Marcia December 5, 2010 at 9:02 am

We made this recipe for summer feeding and the birds absolutely loved it – and it didn’t melt! Do you have a good recipe for winter feeding? Our daily/nightly temps are now down to and below freezing.



Larry December 5, 2010 at 3:31 pm

@Marcia I use the same recipe all year


Blaze June 27, 2011 at 6:43 am

Can you put mealworms in the mix as well?


Larry June 27, 2011 at 7:38 pm

@Blaze I would think that would kill the meal worms. I don’t feed meal worms but if you had dead meal worms, I don’t see why you couldn’t put them in the mix


Chef Scott January 6, 2012 at 12:10 pm

I melt my beef fat in the crock pot over night. It’s top temperature is 213 far below a flash point of fat.

House smells yummy too.


crosswind April 6, 2012 at 10:01 am

That looks GREAT. I’m sure the birds loved this so much better than packaged suet. Too bad I’m allergic to Peanut Butter; affects my respiratory.. I would make this in heartbeat. Thank you for sharing!!


crosswind April 6, 2012 at 10:03 am

HOwever…. I would advise against using the cheapest peanut butters… they usually have toxic Hydrogenated Oils and other crap that is disease causing for anyone that eats it. = transfats turn to plastic in our body.


Julie May 27, 2012 at 10:33 am

I made a single batch of this recipe last week and have just made another double batch today. The birds love it! It was supposed to be mainly for the woodpeckers and flickers, but everything that feeds at my other bird feeders tries to eat the suet too. It’s kind of comical watching them trying to hold onto the basket and eat, but they manage. Thanks for a great recipe!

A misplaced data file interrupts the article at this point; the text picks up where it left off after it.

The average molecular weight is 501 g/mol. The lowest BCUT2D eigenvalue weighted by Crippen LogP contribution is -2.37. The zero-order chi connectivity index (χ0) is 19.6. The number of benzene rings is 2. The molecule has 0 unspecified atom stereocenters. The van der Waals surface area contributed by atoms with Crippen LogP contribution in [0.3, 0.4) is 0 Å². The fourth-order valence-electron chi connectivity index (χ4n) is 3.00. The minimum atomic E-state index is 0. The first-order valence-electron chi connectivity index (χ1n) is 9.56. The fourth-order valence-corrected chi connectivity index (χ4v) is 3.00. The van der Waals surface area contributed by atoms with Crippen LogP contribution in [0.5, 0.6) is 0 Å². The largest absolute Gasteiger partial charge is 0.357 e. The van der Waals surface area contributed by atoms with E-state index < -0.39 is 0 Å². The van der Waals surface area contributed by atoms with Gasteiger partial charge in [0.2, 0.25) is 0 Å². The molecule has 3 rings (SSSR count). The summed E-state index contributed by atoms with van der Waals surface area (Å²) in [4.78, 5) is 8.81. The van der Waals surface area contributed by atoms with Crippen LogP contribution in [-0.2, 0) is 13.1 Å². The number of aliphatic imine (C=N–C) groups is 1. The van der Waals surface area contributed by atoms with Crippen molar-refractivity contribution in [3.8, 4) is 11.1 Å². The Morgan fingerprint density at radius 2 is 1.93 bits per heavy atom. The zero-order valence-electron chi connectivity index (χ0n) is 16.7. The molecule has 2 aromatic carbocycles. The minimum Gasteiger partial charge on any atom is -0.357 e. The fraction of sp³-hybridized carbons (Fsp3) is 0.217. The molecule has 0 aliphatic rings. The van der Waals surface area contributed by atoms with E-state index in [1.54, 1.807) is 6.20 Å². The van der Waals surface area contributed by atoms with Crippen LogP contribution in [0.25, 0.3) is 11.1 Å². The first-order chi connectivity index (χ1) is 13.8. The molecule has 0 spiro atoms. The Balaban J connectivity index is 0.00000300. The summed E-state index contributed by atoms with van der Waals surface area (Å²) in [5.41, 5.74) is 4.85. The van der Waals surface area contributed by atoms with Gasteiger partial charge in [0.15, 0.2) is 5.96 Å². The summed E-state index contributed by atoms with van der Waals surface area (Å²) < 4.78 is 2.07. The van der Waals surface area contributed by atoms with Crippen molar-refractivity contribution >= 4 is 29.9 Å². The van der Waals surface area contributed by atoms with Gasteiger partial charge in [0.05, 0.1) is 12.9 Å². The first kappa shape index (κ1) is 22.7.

Larry May 28, 2012 at 8:45 pm

@Julie you are welcome. I know, it’s amazing how much they love this stuff!


cathy scott November 6, 2012 at 1:53 am

Larry can you tell me how long you can leave it outside before it go’s
bad (winter or summer)?
Also how long do you let the fat cook. Do you wait untill it the fat turns brown ?


Larry November 6, 2012 at 5:30 am

I have never had the suet last long enough for it to go bad. Once the birds find it, it is gone in a matter of a couple of days. I would guess that in the winter it wouldn’t go bad for months if the weather was cold. In the summer I would think it should be fine for weeks if for some reason it doesn’t get eaten right away but that’s not likely ;-)

As far as cooking the fat, I only cook it long enough to melt it. It remains clear.